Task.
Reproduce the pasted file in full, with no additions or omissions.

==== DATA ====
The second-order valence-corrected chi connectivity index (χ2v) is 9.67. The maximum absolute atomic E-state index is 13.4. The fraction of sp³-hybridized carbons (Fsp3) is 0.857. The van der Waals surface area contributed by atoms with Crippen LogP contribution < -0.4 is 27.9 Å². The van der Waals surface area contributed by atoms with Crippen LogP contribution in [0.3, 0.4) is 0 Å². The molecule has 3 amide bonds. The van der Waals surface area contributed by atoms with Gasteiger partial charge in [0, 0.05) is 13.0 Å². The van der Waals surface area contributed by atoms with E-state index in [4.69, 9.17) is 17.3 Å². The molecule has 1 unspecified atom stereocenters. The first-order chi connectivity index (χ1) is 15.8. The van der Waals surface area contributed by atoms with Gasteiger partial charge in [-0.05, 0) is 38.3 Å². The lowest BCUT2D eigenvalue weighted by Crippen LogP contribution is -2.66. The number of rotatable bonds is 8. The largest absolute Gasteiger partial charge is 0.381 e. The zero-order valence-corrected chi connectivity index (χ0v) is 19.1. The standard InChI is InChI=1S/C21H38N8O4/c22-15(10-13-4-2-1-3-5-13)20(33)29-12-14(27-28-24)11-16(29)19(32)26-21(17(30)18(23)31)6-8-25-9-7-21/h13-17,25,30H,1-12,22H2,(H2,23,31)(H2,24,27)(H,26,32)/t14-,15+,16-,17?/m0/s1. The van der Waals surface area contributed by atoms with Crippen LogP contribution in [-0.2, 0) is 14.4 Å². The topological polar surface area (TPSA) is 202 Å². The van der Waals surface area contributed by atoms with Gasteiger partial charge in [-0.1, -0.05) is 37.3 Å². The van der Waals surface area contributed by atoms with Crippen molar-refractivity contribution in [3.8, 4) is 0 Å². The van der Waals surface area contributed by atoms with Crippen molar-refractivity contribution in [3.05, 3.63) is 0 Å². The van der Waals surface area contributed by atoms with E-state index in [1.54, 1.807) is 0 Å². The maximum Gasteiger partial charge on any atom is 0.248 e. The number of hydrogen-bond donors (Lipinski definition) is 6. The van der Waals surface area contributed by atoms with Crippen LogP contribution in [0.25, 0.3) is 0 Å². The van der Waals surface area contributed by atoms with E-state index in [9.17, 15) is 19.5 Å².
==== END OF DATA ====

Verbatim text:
The second-order valence-corrected chi connectivity index (χ2v) is 9.67. The maximum absolute atomic E-state index is 13.4. The fraction of sp³-hybridized carbons (Fsp3) is 0.857. The van der Waals surface area contributed by atoms with Crippen LogP contribution < -0.4 is 27.9 Å². The van der Waals surface area contributed by atoms with Crippen LogP contribution in [0.3, 0.4) is 0 Å². The molecule has 3 amide bonds. The van der Waals surface area contributed by atoms with Gasteiger partial charge in [0, 0.05) is 13.0 Å². The van der Waals surface area contributed by atoms with E-state index in [4.69, 9.17) is 17.3 Å². The molecule has 1 unspecified atom stereocenters. The first-order chi connectivity index (χ1) is 15.8. The van der Waals surface area contributed by atoms with Gasteiger partial charge in [-0.05, 0) is 38.3 Å². The lowest BCUT2D eigenvalue weighted by Crippen LogP contribution is -2.66. The number of rotatable bonds is 8. The largest absolute Gasteiger partial charge is 0.381 e. The zero-order valence-corrected chi connectivity index (χ0v) is 19.1. The standard InChI is InChI=1S/C21H38N8O4/c22-15(10-13-4-2-1-3-5-13)20(33)29-12-14(27-28-24)11-16(29)19(32)26-21(17(30)18(23)31)6-8-25-9-7-21/h13-17,25,30H,1-12,22H2,(H2,23,31)(H2,24,27)(H,26,32)/t14-,15+,16-,17?/m0/s1. The van der Waals surface area contributed by atoms with Crippen LogP contribution in [-0.2, 0) is 14.4 Å². The topological polar surface area (TPSA) is 202 Å². The van der Waals surface area contributed by atoms with Gasteiger partial charge in [-0.1, -0.05) is 37.3 Å². The van der Waals surface area contributed by atoms with Crippen molar-refractivity contribution in [3.8, 4) is 0 Å². The van der Waals surface area contributed by atoms with Crippen molar-refractivity contribution in [3.05, 3.63) is 0 Å². The van der Waals surface area contributed by atoms with E-state index in [1.54, 1.807) is 0 Å². The maximum Gasteiger partial charge on any atom is 0.248 e. The number of hydrogen-bond donors (Lipinski definition) is 6. The van der Waals surface area contributed by atoms with Crippen LogP contribution in [0.25, 0.3) is 0 Å². The van der Waals surface area contributed by atoms with E-state index in [9.17, 15) is 19.5 Å².